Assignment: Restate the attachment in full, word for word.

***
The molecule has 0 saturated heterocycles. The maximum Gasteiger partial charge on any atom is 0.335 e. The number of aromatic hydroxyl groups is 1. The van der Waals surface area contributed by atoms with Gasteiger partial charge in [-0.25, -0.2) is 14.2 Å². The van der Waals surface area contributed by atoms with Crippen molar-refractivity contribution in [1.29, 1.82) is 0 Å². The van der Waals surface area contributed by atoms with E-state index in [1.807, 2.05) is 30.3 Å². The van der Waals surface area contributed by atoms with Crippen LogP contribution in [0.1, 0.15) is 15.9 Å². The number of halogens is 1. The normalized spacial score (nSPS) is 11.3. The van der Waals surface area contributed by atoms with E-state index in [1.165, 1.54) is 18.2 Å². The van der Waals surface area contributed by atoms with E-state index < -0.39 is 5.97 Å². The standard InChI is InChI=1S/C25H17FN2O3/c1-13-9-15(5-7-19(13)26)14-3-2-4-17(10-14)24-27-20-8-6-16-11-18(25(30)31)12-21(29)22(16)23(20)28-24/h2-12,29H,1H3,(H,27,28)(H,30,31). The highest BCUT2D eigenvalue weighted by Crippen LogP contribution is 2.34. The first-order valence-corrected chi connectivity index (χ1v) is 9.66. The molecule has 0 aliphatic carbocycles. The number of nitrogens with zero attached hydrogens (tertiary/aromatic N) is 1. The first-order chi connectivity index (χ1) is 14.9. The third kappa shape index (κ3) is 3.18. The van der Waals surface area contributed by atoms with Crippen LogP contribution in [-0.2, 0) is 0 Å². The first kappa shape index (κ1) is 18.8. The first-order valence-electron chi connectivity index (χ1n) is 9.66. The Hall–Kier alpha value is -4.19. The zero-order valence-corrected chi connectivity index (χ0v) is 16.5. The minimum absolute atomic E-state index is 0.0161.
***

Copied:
The molecule has 0 saturated heterocycles. The maximum Gasteiger partial charge on any atom is 0.335 e. The number of aromatic hydroxyl groups is 1. The van der Waals surface area contributed by atoms with Gasteiger partial charge in [-0.25, -0.2) is 14.2 Å². The van der Waals surface area contributed by atoms with Crippen molar-refractivity contribution in [1.29, 1.82) is 0 Å². The van der Waals surface area contributed by atoms with E-state index in [1.807, 2.05) is 30.3 Å². The van der Waals surface area contributed by atoms with Crippen LogP contribution in [0.1, 0.15) is 15.9 Å². The number of halogens is 1. The normalized spacial score (nSPS) is 11.3. The van der Waals surface area contributed by atoms with E-state index in [1.165, 1.54) is 18.2 Å². The van der Waals surface area contributed by atoms with E-state index < -0.39 is 5.97 Å². The standard InChI is InChI=1S/C25H17FN2O3/c1-13-9-15(5-7-19(13)26)14-3-2-4-17(10-14)24-27-20-8-6-16-11-18(25(30)31)12-21(29)22(16)23(20)28-24/h2-12,29H,1H3,(H,27,28)(H,30,31). The highest BCUT2D eigenvalue weighted by Crippen LogP contribution is 2.34. The first-order valence-corrected chi connectivity index (χ1v) is 9.66. The molecule has 0 aliphatic carbocycles. The number of nitrogens with zero attached hydrogens (tertiary/aromatic N) is 1. The first-order chi connectivity index (χ1) is 14.9. The third kappa shape index (κ3) is 3.18. The van der Waals surface area contributed by atoms with Crippen LogP contribution in [-0.2, 0) is 0 Å². The first kappa shape index (κ1) is 18.8. The first-order valence-electron chi connectivity index (χ1n) is 9.66. The Hall–Kier alpha value is -4.19. The zero-order valence-corrected chi connectivity index (χ0v) is 16.5. The minimum absolute atomic E-state index is 0.0161.